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Obama: Hamas to Blame for Cease-fire Collapse

  • VOA News

President Barack Obama speaks about lack of action in Congress, Aug. 1, 2014, in the Brady Press Briefing Room of the White House in Washington.

President Barack Obama speaks about lack of action in Congress, Aug. 1, 2014, in the Brady Press Briefing Room of the White House in Washington.

U.S. President Barack Obama condemned a reported Hamas attack on Israeli soldiers in Gaza as a violation of the newly reached humanitarian cease-fire and called for the release of an Israeli soldier allegedly held hostage.

"That soldier needs to be released as soon as possible," he told reporters at an afternoon news conference on Friday at the White House.

President Obama said he has "unequivocally" condemned Hamas for taking actions against Israeli soldiers that led to to the breaking of short truces this week.

Israel declared a cease-fire over on Friday hours after it began, saying Hamas militants attacked two Israeli soldiers looking for tunnels in Gaza, killling two and reportedly abducting another one of them.

"I think it's going to be very hard to put a cease-fire back together again if Israelis and the international community can't feel confident that Hamas can follow through on a cease-fire commitment," President Obama said, adding that the U.S. will continue peace brokering efforts.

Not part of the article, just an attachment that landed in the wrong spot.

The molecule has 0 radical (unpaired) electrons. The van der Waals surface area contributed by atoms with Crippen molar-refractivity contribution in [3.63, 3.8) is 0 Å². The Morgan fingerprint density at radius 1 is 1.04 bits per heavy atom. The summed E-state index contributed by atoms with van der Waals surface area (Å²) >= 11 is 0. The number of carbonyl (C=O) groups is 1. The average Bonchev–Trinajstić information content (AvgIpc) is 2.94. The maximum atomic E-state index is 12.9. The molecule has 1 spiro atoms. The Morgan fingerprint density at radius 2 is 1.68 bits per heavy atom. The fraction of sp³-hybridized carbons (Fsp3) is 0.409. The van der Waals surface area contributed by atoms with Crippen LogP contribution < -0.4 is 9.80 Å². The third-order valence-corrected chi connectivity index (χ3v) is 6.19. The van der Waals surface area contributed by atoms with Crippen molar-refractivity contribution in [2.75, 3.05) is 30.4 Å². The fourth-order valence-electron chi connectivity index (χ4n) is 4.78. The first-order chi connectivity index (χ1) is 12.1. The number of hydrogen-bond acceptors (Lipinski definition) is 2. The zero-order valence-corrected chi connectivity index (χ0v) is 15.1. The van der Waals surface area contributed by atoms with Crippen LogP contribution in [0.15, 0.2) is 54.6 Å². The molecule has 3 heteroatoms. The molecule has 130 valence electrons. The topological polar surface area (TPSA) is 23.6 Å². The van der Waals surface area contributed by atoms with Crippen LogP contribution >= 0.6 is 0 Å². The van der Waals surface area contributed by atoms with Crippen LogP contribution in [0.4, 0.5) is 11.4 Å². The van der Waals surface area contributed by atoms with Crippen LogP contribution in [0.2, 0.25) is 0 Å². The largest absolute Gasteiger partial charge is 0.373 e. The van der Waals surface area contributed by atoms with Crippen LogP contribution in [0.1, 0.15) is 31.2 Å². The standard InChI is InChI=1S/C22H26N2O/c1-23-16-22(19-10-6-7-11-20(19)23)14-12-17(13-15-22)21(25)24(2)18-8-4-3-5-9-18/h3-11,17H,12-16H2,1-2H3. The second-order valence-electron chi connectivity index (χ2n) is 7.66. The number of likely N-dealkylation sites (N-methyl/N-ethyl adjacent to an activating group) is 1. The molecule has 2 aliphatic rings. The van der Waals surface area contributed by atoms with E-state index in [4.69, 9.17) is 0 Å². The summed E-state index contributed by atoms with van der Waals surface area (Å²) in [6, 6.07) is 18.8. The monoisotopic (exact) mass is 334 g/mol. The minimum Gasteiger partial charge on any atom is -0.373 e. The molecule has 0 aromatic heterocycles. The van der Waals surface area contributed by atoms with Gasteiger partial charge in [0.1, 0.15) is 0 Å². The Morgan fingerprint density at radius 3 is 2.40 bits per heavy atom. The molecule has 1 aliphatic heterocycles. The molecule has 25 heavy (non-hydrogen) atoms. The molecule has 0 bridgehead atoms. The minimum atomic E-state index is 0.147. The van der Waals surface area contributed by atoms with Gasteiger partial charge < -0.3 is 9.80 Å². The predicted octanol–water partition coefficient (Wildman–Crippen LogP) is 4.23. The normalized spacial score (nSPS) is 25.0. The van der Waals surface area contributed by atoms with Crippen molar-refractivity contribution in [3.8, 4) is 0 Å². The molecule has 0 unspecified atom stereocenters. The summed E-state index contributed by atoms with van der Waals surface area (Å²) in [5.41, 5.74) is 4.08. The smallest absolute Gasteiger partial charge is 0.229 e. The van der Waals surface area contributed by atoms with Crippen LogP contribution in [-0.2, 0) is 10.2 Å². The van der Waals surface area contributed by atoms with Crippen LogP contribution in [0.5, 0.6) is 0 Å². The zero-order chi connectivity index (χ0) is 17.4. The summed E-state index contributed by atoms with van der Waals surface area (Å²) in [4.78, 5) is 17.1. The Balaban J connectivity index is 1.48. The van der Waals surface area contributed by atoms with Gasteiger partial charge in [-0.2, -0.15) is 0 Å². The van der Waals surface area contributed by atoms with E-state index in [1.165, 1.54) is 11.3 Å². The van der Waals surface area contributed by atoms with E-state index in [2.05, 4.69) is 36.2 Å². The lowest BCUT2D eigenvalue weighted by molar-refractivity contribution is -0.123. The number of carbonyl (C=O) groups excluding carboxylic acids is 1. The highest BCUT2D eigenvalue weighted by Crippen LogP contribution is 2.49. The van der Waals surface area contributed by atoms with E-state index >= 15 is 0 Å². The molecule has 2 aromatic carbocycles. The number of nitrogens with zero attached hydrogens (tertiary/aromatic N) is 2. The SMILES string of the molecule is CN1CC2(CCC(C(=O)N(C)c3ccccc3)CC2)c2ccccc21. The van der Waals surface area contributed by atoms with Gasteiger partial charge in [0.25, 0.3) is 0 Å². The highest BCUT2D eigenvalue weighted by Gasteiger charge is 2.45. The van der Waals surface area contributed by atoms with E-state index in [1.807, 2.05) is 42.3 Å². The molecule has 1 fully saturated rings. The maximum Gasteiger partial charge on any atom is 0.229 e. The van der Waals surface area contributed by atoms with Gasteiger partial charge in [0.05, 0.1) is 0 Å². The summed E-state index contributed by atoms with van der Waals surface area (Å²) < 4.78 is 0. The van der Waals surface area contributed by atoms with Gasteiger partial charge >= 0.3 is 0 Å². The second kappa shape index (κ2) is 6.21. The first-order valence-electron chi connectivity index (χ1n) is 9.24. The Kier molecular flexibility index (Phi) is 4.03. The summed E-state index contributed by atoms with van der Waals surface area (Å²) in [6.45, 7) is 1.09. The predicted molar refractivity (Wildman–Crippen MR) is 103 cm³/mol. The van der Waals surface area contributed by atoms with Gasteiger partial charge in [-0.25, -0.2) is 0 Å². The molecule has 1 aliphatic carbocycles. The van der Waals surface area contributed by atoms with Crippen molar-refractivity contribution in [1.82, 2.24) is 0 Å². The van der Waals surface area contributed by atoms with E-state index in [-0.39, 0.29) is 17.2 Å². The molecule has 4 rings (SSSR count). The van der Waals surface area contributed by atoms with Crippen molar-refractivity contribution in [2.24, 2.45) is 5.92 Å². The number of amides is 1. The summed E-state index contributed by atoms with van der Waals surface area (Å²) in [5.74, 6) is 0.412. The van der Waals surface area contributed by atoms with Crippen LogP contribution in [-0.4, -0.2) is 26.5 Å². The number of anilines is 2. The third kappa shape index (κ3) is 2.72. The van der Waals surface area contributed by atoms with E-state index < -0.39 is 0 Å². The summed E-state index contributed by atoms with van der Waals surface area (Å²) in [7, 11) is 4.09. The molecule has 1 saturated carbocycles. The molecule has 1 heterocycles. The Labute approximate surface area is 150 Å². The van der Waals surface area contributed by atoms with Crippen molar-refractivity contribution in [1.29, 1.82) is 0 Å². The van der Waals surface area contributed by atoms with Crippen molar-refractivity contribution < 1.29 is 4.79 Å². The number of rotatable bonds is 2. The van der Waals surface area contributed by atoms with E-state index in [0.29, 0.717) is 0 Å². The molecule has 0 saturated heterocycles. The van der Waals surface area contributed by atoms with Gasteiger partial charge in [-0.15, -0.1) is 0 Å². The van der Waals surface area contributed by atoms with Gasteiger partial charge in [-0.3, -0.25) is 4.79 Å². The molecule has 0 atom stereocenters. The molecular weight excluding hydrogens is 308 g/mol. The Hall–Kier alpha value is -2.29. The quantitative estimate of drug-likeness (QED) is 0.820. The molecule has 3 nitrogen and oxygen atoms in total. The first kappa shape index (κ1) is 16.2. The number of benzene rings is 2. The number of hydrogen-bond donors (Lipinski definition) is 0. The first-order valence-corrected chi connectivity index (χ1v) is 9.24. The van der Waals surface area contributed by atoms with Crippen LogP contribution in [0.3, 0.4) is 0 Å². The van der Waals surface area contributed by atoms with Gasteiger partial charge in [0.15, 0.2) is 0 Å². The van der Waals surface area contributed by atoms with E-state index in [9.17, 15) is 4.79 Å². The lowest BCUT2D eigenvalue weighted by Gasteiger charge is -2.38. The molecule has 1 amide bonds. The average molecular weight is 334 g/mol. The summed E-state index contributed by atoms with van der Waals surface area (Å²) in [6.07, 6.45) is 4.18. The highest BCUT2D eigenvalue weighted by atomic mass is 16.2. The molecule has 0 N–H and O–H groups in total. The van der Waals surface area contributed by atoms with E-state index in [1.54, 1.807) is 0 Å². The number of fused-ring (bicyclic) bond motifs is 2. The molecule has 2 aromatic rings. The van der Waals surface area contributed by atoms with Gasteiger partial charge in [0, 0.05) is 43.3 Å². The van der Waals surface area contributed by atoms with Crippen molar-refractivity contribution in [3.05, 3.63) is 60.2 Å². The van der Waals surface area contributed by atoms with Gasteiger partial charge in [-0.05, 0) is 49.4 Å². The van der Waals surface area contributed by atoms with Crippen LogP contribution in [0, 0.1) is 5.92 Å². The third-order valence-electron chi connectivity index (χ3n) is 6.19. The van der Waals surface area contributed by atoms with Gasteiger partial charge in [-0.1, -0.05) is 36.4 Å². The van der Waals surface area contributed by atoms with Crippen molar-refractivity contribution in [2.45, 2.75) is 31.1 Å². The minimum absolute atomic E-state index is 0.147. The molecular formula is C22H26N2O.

U.S. Secretary of State John Kerry, who with U.N. chief Ban Ki-moon had announced the 72-hour cease-fire late Thursday, in a statement Friday decried its “outrageous violation" and called for the missing soldier's immediate release.

Kerry called upon the international community to "redouble its efforts to end the tunnel and rocket attacks by Hamas terrorists on Israel and the suffering and loss of civilian life."

White House spokesman Josh Earnest, speaking on CNN, said the attack posed a "barbaric violation of the cease-fire agreement'' and repeated the call for the Israeli soldier's release.

The United States urged the international community to condemn the Hamas cease-fire violation in the "strongest possible terms,'' Earnest said.

"And we would encourage those who have influence with Hamas to get them back on to the terms of the cease-fire and to get them to abide by the agreements that they struck just yesterday,'' he added.

In his statement, Kerry said he already had spoken with Israeli Prime Minister Benjamin Netanyau about the next steps in the Gaza crisis. Reuters reported that he has appealed to Qatar and Turkey in particular to help in freeing the soldier.

Riyad Mansour, the Palestinian permanent observer to the United Nations, told CNN it was not certain Hamas had carried out the attack or violated the cease-fire.

Netanyahu spokesman Mark Regev said Hamas militants had attacked Israeli soldiers roughly 90 minutes after the cease-fire.

"This appears to be an absolutely outrageous action by Hamas, using the cover of a cease-fire to conduct a surprise attack through a tunnel, killing Israeli soldiers and perhaps taking one hostage,'' Tony Blinken, White House deputy national security adviser, said on MSNBC. "We strongly, strongly condemn it.''

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